Heyall, just asking a question out of curiousity.
I'm a mathematics undergraduate, who likes to write quite detailed notes from textbooks as a method of revising. These notes tend to follow roughly the structure of the textbook chapters - with the same definitions, theorems, etc - but often with differing proofs and exposition. I've been told by classmates that these notes are quite useful for them for revision.
Now, I have no intention of ever turning these notes into anything other than notes - I wasn't even sure about keeping them after the exams ended - but thinking about doing so raised questions for me.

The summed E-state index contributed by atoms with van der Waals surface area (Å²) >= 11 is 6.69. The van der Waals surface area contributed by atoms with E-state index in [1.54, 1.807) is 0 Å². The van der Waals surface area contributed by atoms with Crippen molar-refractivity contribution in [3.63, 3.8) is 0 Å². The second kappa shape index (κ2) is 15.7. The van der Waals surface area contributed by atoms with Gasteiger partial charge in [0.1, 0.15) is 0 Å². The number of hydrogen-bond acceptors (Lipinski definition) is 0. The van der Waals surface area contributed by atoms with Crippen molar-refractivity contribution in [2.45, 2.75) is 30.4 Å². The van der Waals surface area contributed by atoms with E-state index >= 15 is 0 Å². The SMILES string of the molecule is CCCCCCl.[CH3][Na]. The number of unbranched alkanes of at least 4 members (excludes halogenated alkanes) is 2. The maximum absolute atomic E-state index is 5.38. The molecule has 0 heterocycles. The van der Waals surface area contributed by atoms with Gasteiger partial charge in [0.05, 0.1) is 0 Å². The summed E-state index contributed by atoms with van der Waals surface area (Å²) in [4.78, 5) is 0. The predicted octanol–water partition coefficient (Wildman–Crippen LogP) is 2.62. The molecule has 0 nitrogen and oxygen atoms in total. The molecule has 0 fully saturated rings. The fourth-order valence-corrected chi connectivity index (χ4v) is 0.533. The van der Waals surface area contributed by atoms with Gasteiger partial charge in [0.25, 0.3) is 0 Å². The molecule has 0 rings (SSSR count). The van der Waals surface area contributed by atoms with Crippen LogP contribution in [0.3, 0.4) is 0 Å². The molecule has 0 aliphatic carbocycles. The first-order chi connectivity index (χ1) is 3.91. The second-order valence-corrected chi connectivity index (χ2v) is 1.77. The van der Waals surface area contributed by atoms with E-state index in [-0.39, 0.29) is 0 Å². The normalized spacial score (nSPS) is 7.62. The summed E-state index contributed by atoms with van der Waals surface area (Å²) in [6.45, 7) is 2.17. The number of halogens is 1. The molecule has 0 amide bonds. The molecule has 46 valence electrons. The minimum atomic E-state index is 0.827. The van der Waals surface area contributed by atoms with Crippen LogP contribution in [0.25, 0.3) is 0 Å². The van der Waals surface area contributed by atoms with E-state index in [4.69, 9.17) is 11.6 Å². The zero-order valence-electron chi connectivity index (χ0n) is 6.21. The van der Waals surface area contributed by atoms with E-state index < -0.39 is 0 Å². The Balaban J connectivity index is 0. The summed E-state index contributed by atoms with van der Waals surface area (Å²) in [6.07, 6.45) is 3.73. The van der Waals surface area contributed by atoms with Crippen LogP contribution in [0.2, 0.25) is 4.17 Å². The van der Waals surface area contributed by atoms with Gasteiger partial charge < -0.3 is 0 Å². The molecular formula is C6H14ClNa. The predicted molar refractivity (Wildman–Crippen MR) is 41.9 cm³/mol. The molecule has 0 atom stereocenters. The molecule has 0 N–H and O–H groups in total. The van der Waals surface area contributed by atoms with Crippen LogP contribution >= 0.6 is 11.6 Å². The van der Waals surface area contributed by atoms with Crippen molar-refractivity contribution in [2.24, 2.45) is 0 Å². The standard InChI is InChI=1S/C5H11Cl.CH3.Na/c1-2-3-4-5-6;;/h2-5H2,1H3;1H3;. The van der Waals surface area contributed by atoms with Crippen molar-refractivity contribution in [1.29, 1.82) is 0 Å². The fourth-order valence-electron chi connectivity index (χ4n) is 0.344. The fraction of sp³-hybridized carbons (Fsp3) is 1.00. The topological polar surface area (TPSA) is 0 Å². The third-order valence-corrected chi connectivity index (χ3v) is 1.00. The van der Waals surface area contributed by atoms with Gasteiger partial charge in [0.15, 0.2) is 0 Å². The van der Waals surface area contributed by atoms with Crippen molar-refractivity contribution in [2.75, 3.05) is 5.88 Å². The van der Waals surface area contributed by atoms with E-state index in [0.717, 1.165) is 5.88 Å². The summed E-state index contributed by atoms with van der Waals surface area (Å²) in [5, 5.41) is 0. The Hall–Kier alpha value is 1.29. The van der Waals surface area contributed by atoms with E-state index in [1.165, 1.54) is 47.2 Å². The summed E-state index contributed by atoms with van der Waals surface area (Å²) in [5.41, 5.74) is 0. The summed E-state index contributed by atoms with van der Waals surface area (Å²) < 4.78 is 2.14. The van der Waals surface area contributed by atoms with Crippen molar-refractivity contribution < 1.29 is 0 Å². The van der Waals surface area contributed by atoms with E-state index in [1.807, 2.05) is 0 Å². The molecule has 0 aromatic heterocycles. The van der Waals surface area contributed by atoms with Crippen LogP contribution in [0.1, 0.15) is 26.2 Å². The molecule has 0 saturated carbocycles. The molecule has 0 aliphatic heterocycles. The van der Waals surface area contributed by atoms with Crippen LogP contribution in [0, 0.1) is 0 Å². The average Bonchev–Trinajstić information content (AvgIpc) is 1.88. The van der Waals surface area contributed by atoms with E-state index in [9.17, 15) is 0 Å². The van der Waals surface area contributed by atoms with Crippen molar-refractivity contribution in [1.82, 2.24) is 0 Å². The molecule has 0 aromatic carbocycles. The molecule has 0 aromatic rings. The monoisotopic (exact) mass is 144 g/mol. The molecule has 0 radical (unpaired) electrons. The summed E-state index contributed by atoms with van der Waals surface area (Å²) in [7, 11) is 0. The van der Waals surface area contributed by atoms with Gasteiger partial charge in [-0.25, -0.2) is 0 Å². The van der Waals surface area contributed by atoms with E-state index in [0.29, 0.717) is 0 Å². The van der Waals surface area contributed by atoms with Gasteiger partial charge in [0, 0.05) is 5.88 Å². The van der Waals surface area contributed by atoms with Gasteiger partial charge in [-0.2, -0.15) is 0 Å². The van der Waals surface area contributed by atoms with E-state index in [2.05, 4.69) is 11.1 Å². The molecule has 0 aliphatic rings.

When writing a textbook, what precisely constitutes plagiarism?
For example, in an Abstract Algebra textbook, there are only so many ways to cover group theory - as far as I can tell, the only major differences between how several books I've seen cover group theory is in the exposition and superficially in the proofs and definitions.
If a mathematician was annoyed that the only textbook in his/her subfield was notoriously low on detail, and wrote a book that was very similar - with the exception that it were an easier read - would that constitute plagiarism? (If so, that seems a bit restrictive to me.)
It cannot be that textbooks only contain original research, else few textbooks on undergraduate maths could've been written in the last one hundred years.